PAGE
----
The introduction of plastic bag charges split opinion last October, but now the local
community is reaping the
Keep Scotland Beautiful, Scotland’s environment charity, announced on Tuesday the names of successful bids from communities across Scotland for its community grant scheme including two groups from Gazette country who bagged a share of the funding.
East Haven Residents’ Association applied for money to support gardening purchases to help improve the local environment and will use the £250 to enhance the entrance to the cycle path, provide an attractive display of plant and shrubs and build a small cairn of local stone along with an informational plaque for cyclists.
Also environmentally-minded, Monifieth Eco Force took the £250 and will use it to buy equipment to help keep the beach clear of undesirable items and make it a friendly place for the population, wildlife and domestic animals.
The Community Grant Scheme is funded from the proceeds of the carrier bag charge collected by Tesco in Scotland, allowing Scottish communities to benefit from the 5p charge for single use carrier bags.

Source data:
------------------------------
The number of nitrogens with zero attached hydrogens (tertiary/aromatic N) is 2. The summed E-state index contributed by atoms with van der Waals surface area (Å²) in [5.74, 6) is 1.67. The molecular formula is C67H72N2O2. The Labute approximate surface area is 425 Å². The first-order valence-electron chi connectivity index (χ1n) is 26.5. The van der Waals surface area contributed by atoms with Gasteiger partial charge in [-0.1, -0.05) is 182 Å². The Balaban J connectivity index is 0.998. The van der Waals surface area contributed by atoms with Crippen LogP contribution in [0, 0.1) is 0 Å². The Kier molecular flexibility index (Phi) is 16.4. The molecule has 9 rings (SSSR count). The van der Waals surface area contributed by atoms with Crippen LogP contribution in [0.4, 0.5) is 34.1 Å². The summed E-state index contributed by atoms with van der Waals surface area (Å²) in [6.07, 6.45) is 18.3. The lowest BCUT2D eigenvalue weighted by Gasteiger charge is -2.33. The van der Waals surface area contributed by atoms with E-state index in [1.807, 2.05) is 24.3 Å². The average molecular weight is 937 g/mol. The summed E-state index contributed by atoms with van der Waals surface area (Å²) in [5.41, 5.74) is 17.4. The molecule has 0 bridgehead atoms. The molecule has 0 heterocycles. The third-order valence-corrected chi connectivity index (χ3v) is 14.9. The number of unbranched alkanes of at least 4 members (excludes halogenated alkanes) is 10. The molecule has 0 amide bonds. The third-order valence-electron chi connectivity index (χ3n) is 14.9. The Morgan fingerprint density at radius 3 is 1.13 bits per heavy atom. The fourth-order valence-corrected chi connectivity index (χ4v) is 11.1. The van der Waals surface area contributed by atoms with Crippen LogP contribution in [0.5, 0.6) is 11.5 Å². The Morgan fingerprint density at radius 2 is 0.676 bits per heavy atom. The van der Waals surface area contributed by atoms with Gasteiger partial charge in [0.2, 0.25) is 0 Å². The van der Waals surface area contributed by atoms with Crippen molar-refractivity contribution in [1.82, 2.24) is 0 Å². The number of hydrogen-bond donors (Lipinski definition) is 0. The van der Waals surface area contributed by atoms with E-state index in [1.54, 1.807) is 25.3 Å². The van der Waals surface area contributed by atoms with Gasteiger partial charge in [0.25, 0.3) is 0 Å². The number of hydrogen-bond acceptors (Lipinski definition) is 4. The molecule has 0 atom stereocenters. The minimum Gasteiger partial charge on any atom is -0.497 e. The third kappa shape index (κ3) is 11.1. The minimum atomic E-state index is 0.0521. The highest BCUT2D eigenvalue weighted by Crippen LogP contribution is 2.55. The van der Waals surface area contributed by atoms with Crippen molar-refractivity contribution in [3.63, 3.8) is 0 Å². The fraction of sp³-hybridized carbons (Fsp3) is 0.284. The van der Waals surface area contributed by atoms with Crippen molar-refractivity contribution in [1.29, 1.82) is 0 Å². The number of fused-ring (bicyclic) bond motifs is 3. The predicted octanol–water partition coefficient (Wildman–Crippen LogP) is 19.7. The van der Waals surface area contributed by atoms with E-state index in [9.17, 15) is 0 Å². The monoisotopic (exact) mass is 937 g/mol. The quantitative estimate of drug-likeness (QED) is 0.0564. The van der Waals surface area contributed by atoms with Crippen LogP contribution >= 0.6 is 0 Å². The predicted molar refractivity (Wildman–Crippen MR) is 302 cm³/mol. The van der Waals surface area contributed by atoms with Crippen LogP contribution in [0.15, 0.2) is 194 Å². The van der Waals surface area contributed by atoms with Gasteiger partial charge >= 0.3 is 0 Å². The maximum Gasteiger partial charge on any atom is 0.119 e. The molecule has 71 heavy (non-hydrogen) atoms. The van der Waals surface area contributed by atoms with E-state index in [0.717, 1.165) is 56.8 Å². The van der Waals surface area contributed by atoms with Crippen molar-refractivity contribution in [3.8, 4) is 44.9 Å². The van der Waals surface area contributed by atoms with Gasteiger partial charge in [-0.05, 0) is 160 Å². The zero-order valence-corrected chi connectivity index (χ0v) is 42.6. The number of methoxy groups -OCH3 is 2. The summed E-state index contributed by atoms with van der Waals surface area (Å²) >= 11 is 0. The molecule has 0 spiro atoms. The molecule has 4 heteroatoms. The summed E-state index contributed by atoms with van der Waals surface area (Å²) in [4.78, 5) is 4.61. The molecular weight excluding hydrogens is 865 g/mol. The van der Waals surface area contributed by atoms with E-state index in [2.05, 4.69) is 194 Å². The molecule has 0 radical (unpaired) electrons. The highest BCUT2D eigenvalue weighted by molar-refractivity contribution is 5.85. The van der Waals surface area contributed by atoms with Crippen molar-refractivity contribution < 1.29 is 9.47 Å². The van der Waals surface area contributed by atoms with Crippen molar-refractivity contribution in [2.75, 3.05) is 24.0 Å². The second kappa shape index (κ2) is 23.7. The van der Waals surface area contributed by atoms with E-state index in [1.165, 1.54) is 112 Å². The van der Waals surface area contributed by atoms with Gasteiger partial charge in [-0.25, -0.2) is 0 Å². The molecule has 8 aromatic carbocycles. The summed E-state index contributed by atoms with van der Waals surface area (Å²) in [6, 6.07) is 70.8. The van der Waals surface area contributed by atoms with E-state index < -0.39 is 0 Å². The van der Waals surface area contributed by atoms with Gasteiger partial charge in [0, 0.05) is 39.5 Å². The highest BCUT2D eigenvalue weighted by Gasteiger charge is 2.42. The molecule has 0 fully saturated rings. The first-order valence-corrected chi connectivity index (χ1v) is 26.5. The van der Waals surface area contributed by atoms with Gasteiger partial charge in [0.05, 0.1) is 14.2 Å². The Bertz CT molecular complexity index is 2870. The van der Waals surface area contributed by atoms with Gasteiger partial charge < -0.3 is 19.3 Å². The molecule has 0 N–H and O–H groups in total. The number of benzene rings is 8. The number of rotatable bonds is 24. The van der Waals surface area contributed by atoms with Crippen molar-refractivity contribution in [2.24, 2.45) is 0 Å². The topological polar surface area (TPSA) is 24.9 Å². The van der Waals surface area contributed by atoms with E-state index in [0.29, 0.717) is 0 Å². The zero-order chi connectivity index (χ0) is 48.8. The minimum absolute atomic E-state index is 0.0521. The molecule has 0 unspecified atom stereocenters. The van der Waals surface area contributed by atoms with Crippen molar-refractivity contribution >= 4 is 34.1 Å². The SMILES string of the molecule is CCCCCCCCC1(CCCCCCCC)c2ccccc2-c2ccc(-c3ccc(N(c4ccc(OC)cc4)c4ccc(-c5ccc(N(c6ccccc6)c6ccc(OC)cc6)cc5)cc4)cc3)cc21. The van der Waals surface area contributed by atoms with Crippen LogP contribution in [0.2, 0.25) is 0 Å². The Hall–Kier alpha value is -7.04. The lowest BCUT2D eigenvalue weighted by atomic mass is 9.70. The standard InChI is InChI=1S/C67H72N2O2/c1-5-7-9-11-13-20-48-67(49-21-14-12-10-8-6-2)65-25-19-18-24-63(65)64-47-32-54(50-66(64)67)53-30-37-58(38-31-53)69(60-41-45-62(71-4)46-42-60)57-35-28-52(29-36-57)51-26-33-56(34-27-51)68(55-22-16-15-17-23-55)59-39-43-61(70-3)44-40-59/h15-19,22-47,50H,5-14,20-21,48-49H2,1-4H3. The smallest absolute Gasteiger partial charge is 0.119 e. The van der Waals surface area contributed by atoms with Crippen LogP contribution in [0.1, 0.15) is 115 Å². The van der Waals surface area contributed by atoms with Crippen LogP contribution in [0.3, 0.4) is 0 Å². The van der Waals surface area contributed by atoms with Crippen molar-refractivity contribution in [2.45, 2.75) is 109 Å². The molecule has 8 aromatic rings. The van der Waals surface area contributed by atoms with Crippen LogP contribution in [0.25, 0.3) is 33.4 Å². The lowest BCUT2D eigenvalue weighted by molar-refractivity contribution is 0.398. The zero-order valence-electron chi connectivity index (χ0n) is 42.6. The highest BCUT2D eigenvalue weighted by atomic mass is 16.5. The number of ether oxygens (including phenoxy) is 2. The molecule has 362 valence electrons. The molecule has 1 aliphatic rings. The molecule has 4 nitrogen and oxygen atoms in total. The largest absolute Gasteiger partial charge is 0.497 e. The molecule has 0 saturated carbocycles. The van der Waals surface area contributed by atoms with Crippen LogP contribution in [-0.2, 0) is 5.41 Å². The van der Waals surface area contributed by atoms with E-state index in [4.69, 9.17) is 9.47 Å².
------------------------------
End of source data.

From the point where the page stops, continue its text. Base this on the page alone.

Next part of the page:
Derek Robertson, chief executive of Keep Scotland Beautiful, said: “The community grants provide a great opportunity for local groups to help them start making small local environmental improvements.
“We know the benefits to our health, sense of civic pride and pleasure to visitors and residents alike that can be derived from these small scale improvements.
“The scheme demonstrates the difference the carrier bag charge can make to our local environments and we’re grateful to Tesco and its customers, for making this possible.”
Josh Hardie, Tesco corporate responsibility director, added: “We have a fantastic opportunity to make a real difference to the environment and communities across Scotland.
“The awards will make places and spaces all over Scotland cleaner and greener. It’s a great way to redistribute the money our customers have given through the bag charge to support local groups doing great work in their local area.”